“I just want to sue people,” said the prospective law student sitting behind me at the annual LSAC conference.
It’s an all too familiar phrase and one that perhaps all of us law students, current and prospective, are guilty of uttering at one time or another. It’s not surprising. Here in the U.S., legal pop culture thrives on stories about dramatic litigation, heated courtroom debates, and eccentric big law personalities hurling slews of fast-spoken quips. Throw on an episode of Suits and you’ll see what I mean.
Ironically, it took two years of law school for me to realize that, for the most part, litigation isn’t really “good” for anyone (except the lawyers). So why do we fetishize it? Why do we fixate on achieving what essentially amounts to financial ruin, damaged reputations, and shuttered businesses? Like doctors and nurses that pride themselves on saving lives, shouldn’t we pride ourselves on preventing litigation? But hey, that’s not what makes Suits so entertaining.
Now, I know what you’re thinking, sometimes litigation is the only means available for clients to get real relief. Granted. But just like candy and cookies and day drinking, moderation is key.
At the end of this semester, I was required to write a paper for my Internet law course about something that surprised, frustrated, or angered me about Internet law. Naturally, I think about the Veoh case a lot. In 2007, Universal Music Group (UMG) sued Veoh, a video-upload website similar to YouTube or Vimeo, for the infringing uploads by Veoh’s users. In 2009, UMG lost. UMG appealed and lost again in 2013 thanks to the Digital Millennium Copyright Act’s 512(c) safe harbor. Immediately following, Veoh went bankrupt and eventually, offline.
Pause for a second. Who won here?
As a future lawyer, Veoh makes me uncomfortable. We know Veoh did everything right because they “won.” And isn’t the entire point of a safe harbor to prevent these fatal consequences in the first place? Yet, nobody, except the lawyers, really won in Veoh. But Veoh isn’t special. Surprisingly, every case we read in Internet law ended on a similar note: even when you win, you lose.
Today, we continue to see the consequences of pyrrhic legal victories with examples like “Gifgate” and the Baby Yoda meme debacle. Though it’s unclear whether Disney had a hand in Giphy’s removal of the memes, one thing was certain: everyone lost again. Disney lost an amazing marketing opportunity (memes = free advertising), Giphy probably lost ad revenue, and us users lost creative expression. So who won?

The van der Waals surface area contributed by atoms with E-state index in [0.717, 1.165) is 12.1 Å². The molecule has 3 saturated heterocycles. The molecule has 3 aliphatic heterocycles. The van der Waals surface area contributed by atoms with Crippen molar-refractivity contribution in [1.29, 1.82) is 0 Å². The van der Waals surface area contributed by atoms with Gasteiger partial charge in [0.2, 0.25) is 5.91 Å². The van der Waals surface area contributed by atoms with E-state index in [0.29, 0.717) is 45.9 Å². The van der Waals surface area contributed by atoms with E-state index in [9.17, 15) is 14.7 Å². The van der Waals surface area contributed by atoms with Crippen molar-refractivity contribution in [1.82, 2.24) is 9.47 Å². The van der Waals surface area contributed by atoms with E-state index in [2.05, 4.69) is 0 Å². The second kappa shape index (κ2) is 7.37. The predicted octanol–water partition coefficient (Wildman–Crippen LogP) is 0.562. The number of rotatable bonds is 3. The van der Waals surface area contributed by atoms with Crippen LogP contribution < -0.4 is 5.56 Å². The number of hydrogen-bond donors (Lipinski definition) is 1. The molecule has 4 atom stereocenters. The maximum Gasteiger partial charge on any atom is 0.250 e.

That’s where shows like Suits fail. They leave out the denouement. They leave out the part where the winning plaintiff suffers reputational ruin at the hands of the Streisand effect. Or the victorious startup that goes bankrupt and shuts down forever. The frustrating part in all of this is figuring out where we fit in as counsel. As an Internet lawyer, do I measure success in the amount of cases won and content removed? Or does success derive from number of lawsuits avoided and money saved?
Even more frustrating, while the offline world provides tons of legal tools for attorneys to use at their disposal, for Internet lawyers, there will always exist the very real possibility that none of those tools will work for a specific online problem. Worse, even the tools created to solve Internet-specific problems still fail, as we saw in Veoh. So, what are we supposed to do?
We can start by changing the way we think about litigation, regulation, and the Internet.
Congress did that in 1996 when they enacted Section 230 of the Communications Decency Act – the law that immunizes websites from liability for user generated content. States like California did it too in enacting aggressive “anti-SLAPP” laws that punish frivolous litigants. In prioritizing the needs of small Internet companies to innovate, grow, and adapt within seconds (the time it takes Internet users to discover a website and decide whether they’ll stay), Congress got Section 230 right. On the other hand, in prioritizing the needs of litigants, 512 became a convoluted mess resulting in many more Veohs. So, the takeaway is clear: what we choose to prioritize as future policymakers and litigators will be monumental for enacting change in our legal system.
But what about the victims, you ask. What about the Ken Zerans, Cynthia Morenos, and Mallory Grossmans? Well, that’s why I’m writing this paper. That’s the angered part. Because after almost two years of law school and a semester of Internet law, I still don’t have an answer. In the offline world, you can’t go around defaming people without consequence. But online, how do you go after a username, a persona, an anonymous troll? And in doing so, you run the risk of adding more insult to injury or, perhaps worse, implicating an innocent online bystander.
Those feelings of surprise, anger, and frustration are merely byproducts of a legal system that has consistently failed an entire legal field. But you won’t get that from Suits.
As future attorneys, we have to start thinking about the consequences that come with wielding a J.D. We can change toxic pop culture stereotypes by changing our attitude about the justice system and by thinking deeply about alternatives that keep our clients out of courtrooms and the spotlight. Instead of getting to maybe, we should focus on getting to why.
And as for us future Internet lawyers, we must recognize that our legal system was not designed to handle the online world’s nuances. For us, we face one more challenge: finding legal solutions and remedies that are just as unique, special and different as the Internet demands.
This post was adapted from my final course paper and inspired by my Internet law professor, Eric Goldman and his 2013 Forbes article: Want To End The Litigation Epidemic? Create Lawsuit-Free Zones.